In episode two of the revamped KingFut podcast, host Ahmed Assem...
- Warda comments on MOTM award after Platanias win
- El Badry announces Al Ahly squad for Tanta clash
- LISTEN: What to do with a problem by the name of Mortada?
- Sports ministry approves establishment of Egyptian Rugby Union
- Pharaohs Abroad Roundup: Trezeguet features as Genk thrash Mouscron
- Egypt’s Amr Warda scores first goal with PAOK
- Hossam El-Badry denies Ali Maaloul departure rumors
- Gennesh excluded as Incaio announces Zamalek squad for Al Masry clash
- Handball: Al Ahly win Africa Cup Winners’ Cup Championship
- Gaber starts in thrilling 2-2 draw against Vaduz
Ramadan Tales E12: Ferenc Puskás – When the Galloping Major managed Al Masry
Many Egyptian clubs have seen illustrious managers come and go in their respective histories, but few of those appointments can hold a candle to the time Al Masry pulled off a surprise managerial coup: Ferenc Puskás.
The ‘Galloping Major’ – a nickname he earned after military-owned club Budapest Honvéd SE assigned a rank to each of their players during the 1950s – is widely regarded as one of the greatest forwards in history. With 592 goals in 610 matches for club and country, as well as no less than 15 club honors, the Hungarian has been a household name ever since he became a part of the ‘Mighty Magyars’. A second-place finish in the 1954 World Cup only confirmed the forward’s quality.
Ferenc Puskás was signed by club board member Sayed Metwally on a monthly wage of four thousand Egyptian pounds – a huge sum at the time – at a time when the club was experiencing a period of relative economic stability.
The signing was announced on a hot July day, amid skepticism from the club’s supporters. After all, who would believe that an Egyptian club – and one that hadn’t even won a league title yet – could sign one of the most famous figures in world football as their manager? Nevertheless, Puskás arrived from AEK Athens to much fanfare.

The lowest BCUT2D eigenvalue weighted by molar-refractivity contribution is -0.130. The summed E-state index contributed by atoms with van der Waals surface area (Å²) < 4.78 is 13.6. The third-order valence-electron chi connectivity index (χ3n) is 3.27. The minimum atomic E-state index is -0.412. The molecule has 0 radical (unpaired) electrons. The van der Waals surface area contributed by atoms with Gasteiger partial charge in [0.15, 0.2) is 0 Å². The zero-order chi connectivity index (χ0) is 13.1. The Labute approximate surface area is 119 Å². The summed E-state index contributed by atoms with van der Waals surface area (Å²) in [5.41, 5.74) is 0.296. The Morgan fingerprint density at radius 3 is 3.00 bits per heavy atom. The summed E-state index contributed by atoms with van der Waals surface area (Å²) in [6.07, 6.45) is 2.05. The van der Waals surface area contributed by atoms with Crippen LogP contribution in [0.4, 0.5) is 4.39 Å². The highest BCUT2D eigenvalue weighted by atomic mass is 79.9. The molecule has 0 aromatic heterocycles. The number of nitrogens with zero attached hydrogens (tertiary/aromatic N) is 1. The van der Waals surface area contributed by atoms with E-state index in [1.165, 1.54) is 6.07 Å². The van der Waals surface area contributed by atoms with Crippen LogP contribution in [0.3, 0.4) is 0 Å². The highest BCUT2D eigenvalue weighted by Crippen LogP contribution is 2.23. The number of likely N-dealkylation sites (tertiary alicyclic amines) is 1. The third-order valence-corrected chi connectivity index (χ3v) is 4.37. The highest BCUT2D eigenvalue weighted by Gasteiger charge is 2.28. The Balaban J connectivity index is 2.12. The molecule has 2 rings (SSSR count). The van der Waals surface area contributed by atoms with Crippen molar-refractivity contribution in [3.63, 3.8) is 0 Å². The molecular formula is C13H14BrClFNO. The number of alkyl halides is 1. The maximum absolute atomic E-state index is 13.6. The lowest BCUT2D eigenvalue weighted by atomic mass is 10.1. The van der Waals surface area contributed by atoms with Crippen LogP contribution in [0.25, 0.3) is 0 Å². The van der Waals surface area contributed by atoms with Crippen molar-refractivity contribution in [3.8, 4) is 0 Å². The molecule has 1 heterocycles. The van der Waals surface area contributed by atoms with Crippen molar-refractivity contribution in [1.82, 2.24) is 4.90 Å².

The Hungarian’s four seasons at the club were characterized by Al Masry’s ability to push the ‘big two’ like never before in their matches, but the three-time European Cup winner was adamant that finishing in third place was the ‘real’ trophy; he believed that no one would be able to break into the top two due to the ‘preferential treatment’ received by Al Ahly and Zamalek.
Puskás’ first action at the club was to take the squad on a pre-season tour in Switzerland. Al Masry were virtually unknown in Europe at the time, but their expedition led to overnight fame; the Puskás factor was already paying dividends.
Al Masry returned to Egypt for the start of the new season, and observers could clearly see that something within the team had changed. Morale was high, and the manager had instilled a free-flowing, attacking philosophy in his players. There was an instant upturn in results too; the Green Eagles defeated Zamalek in Port Said and drew 1-1 away in Puskás’ first season. They would also hold Al Ahly to a draw at home, before suffering a controversial 2-1 defeat in Cairo, in a highly-charged match. They finished the 1979/80 season in third place.
The following season would see Al Masry reinforce their ranks with talented youth, as the aforementioned Metwally started his presidential reign at the club. A 1-0 victory in Port Said over champions Al Ahly was the highlight of another good season in which the Boss of the Canal retained third place in the league.
Ahead of the 1981/82 season, the club would add 1981 FIFA Youth World Cup stars Tarek Soliman and Hesham Saleh to their already impressive squad. A 1-1 draw at home to Al Ahly in the opening game of the season signaled the start of a historic league season for the club. After leading the league standings at the halfway point, a tough home loss to Zamalek was accompanied by crowd trouble. This led the Egyptian FA to move the remainder of Al Masry’s home matches to another stadium, and the lack of home support proved costly; the team would lose all of its remaining fixtures and finish the season in fifth place.
After a one-year hiatus, Puskás returned to the club for one more season, in which the team finished as runners-up in the Egyptian Cup. Al Masry were leading Al Ahly 1-0 going into the final minutes of regulation time, but a late equalizer from Alaa Mayhoub would send the match into extra-time, and the Red Devils would score another goal to clinch the title.
Despite the team’s tendency to fall at the final hurdle, and the manner in which the fans’ hopes would be shattered at the very end of the latter two seasons, Masry supporters remember Puskás’ time at the club fondly, and many have even named their son after the prodigious Hungarian. The club continue to honor his memory on the anniversary of his passing; Ferenc Puskás will always be a huge figure in Al Masry’s storied history.